Energising India-Nepal ties

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    Nepal signed a Memorandum of Understanding (MoU) with India to develop the West Seti and Seti River (SR6) projects — a total of 1,200 MW.

    Background 

    • In an MoU in 2012, China was assigned to develop the project, but it withdrew in 2018, citing issues of resettlement and rehabilitation.
    • Subsequently, Nepal tried to develop the project by mobilising internal resources. However, increased costs resulted in further delays. 
    • Finally ,Nepal decided to grant the project to India

    Potential of hydropower cooperation

    • For India: The decision to involve India is a sign that Nepal is reposing its faith in India to complete the project. If completed, it is expected to provide India the much-needed leverage in future hydropower cooperation.
      • India is already involved in the Mahakali Treaty (6,480 MW), the Upper Karnali Project (900 MW) and the Arun Three projects (900 MW) in western and eastern Nepal, respectively.
        • This will also help India minimise the geopolitical influence of China and firm its presence in Nepal, considering that the West Seti Hydroelectric Project was a major Chinese venture under the Belt and Road Initiative. 
      • Similarly, India’s severe deficit in coal-based thermal power plants in recent years, which meet 70% of India’s electricity demand, has compelled the Government to arrange supplies through coal imports, accelerating the search for better alternatives. 
      • Given the growing energy demand, the West Seti Hydroelectric Project can provide an added alternative and viable way to address power deficits.
    • For Nepal : It is ironic that despite its huge hydropower potential, Nepal experiences power shortages during peak time, increasing its dependence on India to bridge the shortfall. With an estimated potential of 83,000 MW, Nepal’s electricity exports to India are expected to increase foreign exchange and address the power shortage.
      • It is estimated that if the hydropower potential is fully harnessed, Nepal can generate revenue to the tune of ?310 billion in 2030 and ?1,069 billion per year in 2045 by exporting electricity to India.
    • The project has the potential to enhance cross-border power exchanges between the two countries.

    Other Areas of Cooperation 

    • India and Nepal share close and friendly relations characterised by age-old historical and cultural linkages, open borders and deep-rooted people-to-people contacts. 
      • Both the leaders also met at Glasgow, UK in 2021, on the sidelines of the COP26 Climate Summit and discussed ways to further strengthen the multiple aspects of the bilateral cooperation, including in the context of ongoing efforts against the Covid19 pandemic
    • Trade and economic ties: India remains Nepal’s largest trade partner, with bilateral trade crossing US$ 7 billion in FY 2019-20. India provides transit for almost the entire third country trade of Nepal. India’s export to Nepal has grown over 8 times in the past 10 years while exports from Nepal have almost doubled.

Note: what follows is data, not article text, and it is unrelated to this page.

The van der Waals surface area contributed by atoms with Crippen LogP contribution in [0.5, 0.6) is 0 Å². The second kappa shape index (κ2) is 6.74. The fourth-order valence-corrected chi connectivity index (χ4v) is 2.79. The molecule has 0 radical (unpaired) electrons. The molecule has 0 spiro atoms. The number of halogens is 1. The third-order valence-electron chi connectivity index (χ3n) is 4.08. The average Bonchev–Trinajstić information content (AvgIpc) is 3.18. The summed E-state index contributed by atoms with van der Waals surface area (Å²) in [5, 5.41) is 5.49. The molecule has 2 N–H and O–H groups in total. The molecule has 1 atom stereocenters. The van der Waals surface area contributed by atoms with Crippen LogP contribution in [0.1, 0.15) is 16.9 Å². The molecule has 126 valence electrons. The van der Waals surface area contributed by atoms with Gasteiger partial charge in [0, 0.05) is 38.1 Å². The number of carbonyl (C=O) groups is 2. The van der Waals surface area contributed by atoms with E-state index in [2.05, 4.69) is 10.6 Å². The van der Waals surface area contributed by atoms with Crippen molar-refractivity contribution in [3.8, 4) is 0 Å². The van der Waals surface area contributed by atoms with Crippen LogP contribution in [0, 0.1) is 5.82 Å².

• Defence and security cooperation: India and Nepal have long standing and extensive mutually beneficial cooperation in the field of defence and security. 
    • Operation Maitri:  In the wake of the 2015 earthquake in Nepal, GoI was the first responder and carried out its largest disaster relief operation abroad (Operation Maitri).
    • Cultural exchanges: GoI initiatives to promote cultural exchanges include cultural programmes, symposia and events organised in partnership with different local bodies of Nepal, as well as conferences and seminars in Hindi,Sanskrit

    Issues 

    • Boundary dispute points: The Lipulekh pass is a far western point near Kalapani, a border area between Nepal and India.
      • Both India and Nepal claim Kalapani as an integral part of their territory.
    • Strategically crucial road: The bilateral ties came under strain under then prime minister K P Sharma Oli after India opened an 80-km-long strategically crucial road connecting the Lipulekh pass with Dharchula in Uttarakhand in 2020.
    • Entry of China: The Chinese Propaganda and debt diplomacy is luring Nepal.
      • Nepal too is using the China Card to negotiate with India.
    • Sometimes progress of hydro power projects were affected due to investment and environmental concerns.

    Conclusion and Way Forward 

    • Both sides need to address boundary issues in a responsible manner through discussion and dialogue in the spirit of close and friendly relations.
    • There is a need to build an environment of trust between the political leadership of the two countries. 
    • Since investment-related constraints have delayed  hydro power projects , there needs to be a careful study of investment scenarios, particularly a conducive investment environment, distribution and transmission network and cost of resettlement and rehabilitation, at the preliminary stage.
      • The project can also be extended to other regional partners under the Bangladesh-Bhutan-India-Nepal (BBIN) framework for cross-border energy cooperation. 

     

    Mains Practise  Question 

    [Q] Discuss the New prospects in India-Nepal ties.What importance does it hold for India?